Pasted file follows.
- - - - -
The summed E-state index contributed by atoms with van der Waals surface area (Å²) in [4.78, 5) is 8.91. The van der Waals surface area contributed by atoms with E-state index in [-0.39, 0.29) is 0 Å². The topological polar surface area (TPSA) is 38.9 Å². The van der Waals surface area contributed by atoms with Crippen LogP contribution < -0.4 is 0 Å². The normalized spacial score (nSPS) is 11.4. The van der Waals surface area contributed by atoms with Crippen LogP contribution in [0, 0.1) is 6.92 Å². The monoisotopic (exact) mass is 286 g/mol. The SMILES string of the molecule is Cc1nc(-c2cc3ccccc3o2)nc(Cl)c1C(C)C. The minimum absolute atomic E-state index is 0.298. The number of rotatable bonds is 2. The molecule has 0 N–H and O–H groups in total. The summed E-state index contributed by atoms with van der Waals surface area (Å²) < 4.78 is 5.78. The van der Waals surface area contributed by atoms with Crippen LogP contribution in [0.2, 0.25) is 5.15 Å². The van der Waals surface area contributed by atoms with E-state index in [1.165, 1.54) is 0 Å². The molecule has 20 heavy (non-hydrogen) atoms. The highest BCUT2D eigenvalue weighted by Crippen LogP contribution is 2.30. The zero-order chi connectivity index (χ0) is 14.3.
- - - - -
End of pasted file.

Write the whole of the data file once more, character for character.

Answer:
The summed E-state index contributed by atoms with van der Waals surface area (Å²) in [4.78, 5) is 8.91. The van der Waals surface area contributed by atoms with E-state index in [-0.39, 0.29) is 0 Å². The topological polar surface area (TPSA) is 38.9 Å². The van der Waals surface area contributed by atoms with Crippen LogP contribution < -0.4 is 0 Å². The normalized spacial score (nSPS) is 11.4. The van der Waals surface area contributed by atoms with Crippen LogP contribution in [0, 0.1) is 6.92 Å². The monoisotopic (exact) mass is 286 g/mol. The SMILES string of the molecule is Cc1nc(-c2cc3ccccc3o2)nc(Cl)c1C(C)C. The minimum absolute atomic E-state index is 0.298. The number of rotatable bonds is 2. The molecule has 0 N–H and O–H groups in total. The summed E-state index contributed by atoms with van der Waals surface area (Å²) < 4.78 is 5.78. The van der Waals surface area contributed by atoms with Crippen LogP contribution in [0.2, 0.25) is 5.15 Å². The van der Waals surface area contributed by atoms with E-state index in [1.165, 1.54) is 0 Å². The molecule has 20 heavy (non-hydrogen) atoms. The highest BCUT2D eigenvalue weighted by Crippen LogP contribution is 2.30. The zero-order chi connectivity index (χ0) is 14.3.